The Federal Aviation Administration is releasing a large list of air traffic control centers around the country that it says will either be closed or will have limited hours if automatic federal spending cuts, or sequestration, take affect next week.
The FAA is preparing to close as many as 100 air traffic control sites and throttle back shifts at an additional 60 sites around the United States. The cuts would start in April.
Several air traffic control centers located in Alabama are among those in danger. The FAA says it would have to close centers in Mobile, Dothan and Tuscaloosa. It would have to limit the hours, by cutting overnight shifts, in Birmingham.
[DOCUMENT: List of Closures (.pdf)]
[DOCUMENT: List of Limited Hours (.pdf)]
The U.S. Department of Transportation says if sequestration occurs, it will have to cut $1 billion from its budget. Over $600 million of that money would have to come from the FAA. The FAA's primary responsibility is to manage the nation's air traffic.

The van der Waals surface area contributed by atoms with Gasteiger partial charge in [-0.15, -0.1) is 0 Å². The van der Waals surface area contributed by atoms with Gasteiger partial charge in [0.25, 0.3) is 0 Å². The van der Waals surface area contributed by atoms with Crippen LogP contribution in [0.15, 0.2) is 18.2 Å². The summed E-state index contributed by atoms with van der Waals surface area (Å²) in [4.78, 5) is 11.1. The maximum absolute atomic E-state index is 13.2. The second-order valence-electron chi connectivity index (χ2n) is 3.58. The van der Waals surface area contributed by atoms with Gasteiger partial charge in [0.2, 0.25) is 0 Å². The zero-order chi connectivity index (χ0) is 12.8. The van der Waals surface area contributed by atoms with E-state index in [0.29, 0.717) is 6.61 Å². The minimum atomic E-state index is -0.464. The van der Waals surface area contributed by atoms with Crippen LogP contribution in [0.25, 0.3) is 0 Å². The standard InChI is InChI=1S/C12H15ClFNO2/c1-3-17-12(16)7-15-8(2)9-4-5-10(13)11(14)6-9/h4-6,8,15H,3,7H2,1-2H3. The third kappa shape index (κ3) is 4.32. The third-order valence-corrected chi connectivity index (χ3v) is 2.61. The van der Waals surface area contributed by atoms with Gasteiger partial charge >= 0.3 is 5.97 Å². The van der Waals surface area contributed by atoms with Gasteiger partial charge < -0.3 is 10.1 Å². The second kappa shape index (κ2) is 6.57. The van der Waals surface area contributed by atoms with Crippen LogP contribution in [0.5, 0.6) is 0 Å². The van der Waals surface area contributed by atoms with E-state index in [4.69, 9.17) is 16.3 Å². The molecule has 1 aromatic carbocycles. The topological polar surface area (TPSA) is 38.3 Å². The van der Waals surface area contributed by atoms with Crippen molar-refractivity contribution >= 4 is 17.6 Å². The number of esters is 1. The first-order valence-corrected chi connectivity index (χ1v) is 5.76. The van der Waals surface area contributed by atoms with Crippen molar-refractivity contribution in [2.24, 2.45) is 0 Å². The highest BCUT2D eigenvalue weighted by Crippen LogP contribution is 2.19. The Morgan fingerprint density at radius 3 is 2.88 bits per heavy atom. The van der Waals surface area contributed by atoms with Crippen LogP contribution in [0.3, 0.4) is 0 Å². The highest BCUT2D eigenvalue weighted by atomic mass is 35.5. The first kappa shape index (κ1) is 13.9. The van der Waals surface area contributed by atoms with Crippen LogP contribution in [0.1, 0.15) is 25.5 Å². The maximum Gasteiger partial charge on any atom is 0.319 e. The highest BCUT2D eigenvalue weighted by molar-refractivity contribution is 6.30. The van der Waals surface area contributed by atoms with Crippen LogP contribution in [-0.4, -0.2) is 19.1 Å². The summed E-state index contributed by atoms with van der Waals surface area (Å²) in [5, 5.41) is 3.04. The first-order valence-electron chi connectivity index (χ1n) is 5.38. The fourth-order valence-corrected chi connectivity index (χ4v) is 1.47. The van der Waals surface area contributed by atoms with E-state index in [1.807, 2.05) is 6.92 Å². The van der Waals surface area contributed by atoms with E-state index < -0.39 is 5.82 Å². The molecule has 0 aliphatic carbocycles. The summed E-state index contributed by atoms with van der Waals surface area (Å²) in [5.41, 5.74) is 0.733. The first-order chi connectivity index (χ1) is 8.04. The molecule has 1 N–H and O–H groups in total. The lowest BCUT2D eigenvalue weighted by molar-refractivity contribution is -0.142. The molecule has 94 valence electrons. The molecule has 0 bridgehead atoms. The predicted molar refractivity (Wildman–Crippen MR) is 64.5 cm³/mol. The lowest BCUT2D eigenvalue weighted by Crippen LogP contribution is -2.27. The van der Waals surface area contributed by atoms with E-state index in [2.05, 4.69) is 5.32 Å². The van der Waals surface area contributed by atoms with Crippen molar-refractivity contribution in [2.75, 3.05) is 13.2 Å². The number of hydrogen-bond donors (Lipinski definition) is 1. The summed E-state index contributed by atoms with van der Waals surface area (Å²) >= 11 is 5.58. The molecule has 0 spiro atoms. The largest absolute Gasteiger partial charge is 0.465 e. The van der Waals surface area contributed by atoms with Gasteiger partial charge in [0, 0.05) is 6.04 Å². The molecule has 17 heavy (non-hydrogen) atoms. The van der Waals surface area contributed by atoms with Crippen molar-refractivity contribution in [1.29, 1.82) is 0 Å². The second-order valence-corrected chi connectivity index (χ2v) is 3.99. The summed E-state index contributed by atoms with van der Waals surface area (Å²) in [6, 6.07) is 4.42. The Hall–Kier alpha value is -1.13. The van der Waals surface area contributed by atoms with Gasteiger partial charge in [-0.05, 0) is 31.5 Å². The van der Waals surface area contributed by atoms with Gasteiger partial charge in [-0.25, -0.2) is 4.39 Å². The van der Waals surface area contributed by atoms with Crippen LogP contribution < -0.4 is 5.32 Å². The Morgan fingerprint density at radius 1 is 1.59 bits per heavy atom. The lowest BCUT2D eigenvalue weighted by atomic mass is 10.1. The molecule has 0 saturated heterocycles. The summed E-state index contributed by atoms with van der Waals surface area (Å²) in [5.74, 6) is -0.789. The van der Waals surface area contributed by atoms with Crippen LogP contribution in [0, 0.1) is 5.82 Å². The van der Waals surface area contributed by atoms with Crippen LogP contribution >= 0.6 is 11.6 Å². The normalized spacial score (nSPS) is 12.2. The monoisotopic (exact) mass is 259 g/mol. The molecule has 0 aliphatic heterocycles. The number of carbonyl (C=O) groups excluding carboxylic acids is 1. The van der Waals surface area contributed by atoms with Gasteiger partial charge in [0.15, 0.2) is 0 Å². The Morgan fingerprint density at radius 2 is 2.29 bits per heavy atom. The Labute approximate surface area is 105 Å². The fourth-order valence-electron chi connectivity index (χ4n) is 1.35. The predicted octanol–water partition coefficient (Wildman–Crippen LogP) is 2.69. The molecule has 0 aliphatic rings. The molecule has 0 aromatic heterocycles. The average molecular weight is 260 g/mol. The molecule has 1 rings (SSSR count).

Cost savings would also some through furlough of the FAA's 47,000 employees, each receiving approximately one unpaid day per pay period through the end of the year, and in some cases up to two per pay period.
Here is what these automatic cuts are going to mean for the traveling public (per the FAA):
The FAA says once affects of sequestration are seen, airlines will most likely begin rescheduling or cancelling some flights.
So how did we get to sequestration? Let's start HERE.
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